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Summary: This Bible study from Luke examines the basic requirements for discipleship

The Foundation for Following

Luke 14.25-35

Midweek Bible Study

November 5, 1997

Large crowds were traveling with Jesus and he turned and said to them, “If anyone comes to me but loves his father, mother, wife, children, brothers or sisters - or even life - more than me, he cannot be my follower. Whoever is not willing to carry the cross and follow me cannot be my follower. If you want to build a tower, you first sit down and decide how much it will cost, to see if you have enough money to finish the job. If you don’t you might lay the foundation, but you would not be able to finish. Then all who would see it would make fun of you, saying ‘This person began to build but was not able to finish.’ If a king is going to fight another king, first he will sit down and plan. he will decide if he and his ten thousand soldiers can defeat the other king who has twenty thousand soldiers. If he can’t, then while the other king is still far away, he will send some people to speak to him and ask for peace. In the same way, you must give up everything you have to be my follower. Salt is good, but if it loses its salty taste, you cannot make it salty again. It is no good for the soil or for manure; it is thrown away. You people who can hear me, listen. Luke 14:25-35 New Century Version

1. What is this teaching about? The teaching that Jesus shares lays the very foundation for the aspect of discipleship and it reveals the nature of following Jesus. The teaching flows in four stages: 1. The concept of commitment, 2. The building of a tower, 3. The king going to war, 4. The salt.

The concept of commitment: Jesus displays an extreme picture of loyalty and obedience. The idea is that we are to be loyal to Christ above everything and everyone else. This is not radical in nature but rather essential to being a disciple of Jesus and without such obedience the relationship is not strong. Jesus uses the Greek word mesea, which literally means disgust or hate, but the concept does not seem to follow Biblical teaching. We are commanded to love our enemies and now hate our families? Jesus does not mean a literal hate or even dislike but rather a shift in loyalty from family to God. This does not mean to neglect your family. Our first loyalty lies in Christ and not our family.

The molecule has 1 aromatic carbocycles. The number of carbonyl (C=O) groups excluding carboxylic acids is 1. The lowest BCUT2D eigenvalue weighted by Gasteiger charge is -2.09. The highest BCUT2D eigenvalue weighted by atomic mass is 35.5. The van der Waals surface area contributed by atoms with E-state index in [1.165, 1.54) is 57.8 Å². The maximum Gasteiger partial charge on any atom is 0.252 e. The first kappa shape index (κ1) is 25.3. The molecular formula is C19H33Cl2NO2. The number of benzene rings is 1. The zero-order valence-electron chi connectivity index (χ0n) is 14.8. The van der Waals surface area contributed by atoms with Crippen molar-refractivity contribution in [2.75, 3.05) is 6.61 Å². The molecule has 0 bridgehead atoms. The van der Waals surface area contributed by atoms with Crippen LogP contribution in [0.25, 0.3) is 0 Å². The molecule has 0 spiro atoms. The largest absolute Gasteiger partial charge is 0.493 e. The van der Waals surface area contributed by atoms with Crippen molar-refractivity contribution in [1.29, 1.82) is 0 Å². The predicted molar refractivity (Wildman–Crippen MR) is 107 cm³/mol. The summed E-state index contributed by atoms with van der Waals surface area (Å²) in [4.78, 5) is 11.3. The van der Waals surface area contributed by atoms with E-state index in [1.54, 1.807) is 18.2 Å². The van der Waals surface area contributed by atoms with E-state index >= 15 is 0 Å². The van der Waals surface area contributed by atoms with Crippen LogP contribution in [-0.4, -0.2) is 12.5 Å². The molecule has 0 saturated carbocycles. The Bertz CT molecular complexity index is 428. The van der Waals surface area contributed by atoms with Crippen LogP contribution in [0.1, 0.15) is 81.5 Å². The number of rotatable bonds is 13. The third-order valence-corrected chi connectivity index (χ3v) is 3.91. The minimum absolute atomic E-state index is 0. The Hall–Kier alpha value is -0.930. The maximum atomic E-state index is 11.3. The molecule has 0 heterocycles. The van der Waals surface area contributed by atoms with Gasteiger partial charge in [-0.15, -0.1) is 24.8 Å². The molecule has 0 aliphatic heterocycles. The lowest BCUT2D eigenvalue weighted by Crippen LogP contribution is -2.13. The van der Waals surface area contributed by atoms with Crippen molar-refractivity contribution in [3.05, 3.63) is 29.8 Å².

The building of a tower: Jesus uses a good illustration about the nature of discipleship because it is not a natural human response. The human response is to place the self will above God’s will. Discipleship is a type of training that sets our heart on the things of God and centers us on Jesus Christ. The idea of becoming a disciple without the proper preparation and dedication is as impossible as building a tower without making preparations before construction begins. The idea is that no one can be a disciple of Jesus without preparation and effort The task of discipleship is not finished in a short amount of time.

The king going to war: Jesus uses a second example to illustrate discipleship with the king that is going to war. The king is considering the fact that war is coming and whether or not he can stand against a stronger foe. The idea here is the fact that we must be willing to do whatever it takes to be a disciple of Christ. Just as the king needed to settle the engagement with the enemy; we also need to settle our desire to follow and be a disciple. Terms of peace are simple. God has sent Jesus to solve the sin problem of humanity and the peace has been made; all we have to do is accept and follow.

The salt: The nature of salt in the ancient world was a valuable one because it was rare and was extremely useful. The value of salt was seen in its properties as a preservative and medical uses. Salt is useful as long as it has the unique properties of it chemistry intact but when it loses it unique properties; it becomes worthless. The same is true of a Christian who is not actively engaged in discipleship because the very nature that makes Christians unique from the world is lost when we are not being discipled.

2. Who are the major characters?

A. Jesus: Jesus is the one who gives this strong teaching to the people because He is preparing them for a developed Christian life after He is gone. The direct result is a pounding teaching that bring the message of Jesus straight to the heart. The concept of being loyal to God before anything or anyone else is key to discipleship because Jesus wants all or nothing. The choice is ours to make. Jesus doesn’t make anyone follow Him but rather calls people to follow Him. Every believer must be in the discipleship process. Either being discipled or discipling others. Without discipleship there can be no true growth.

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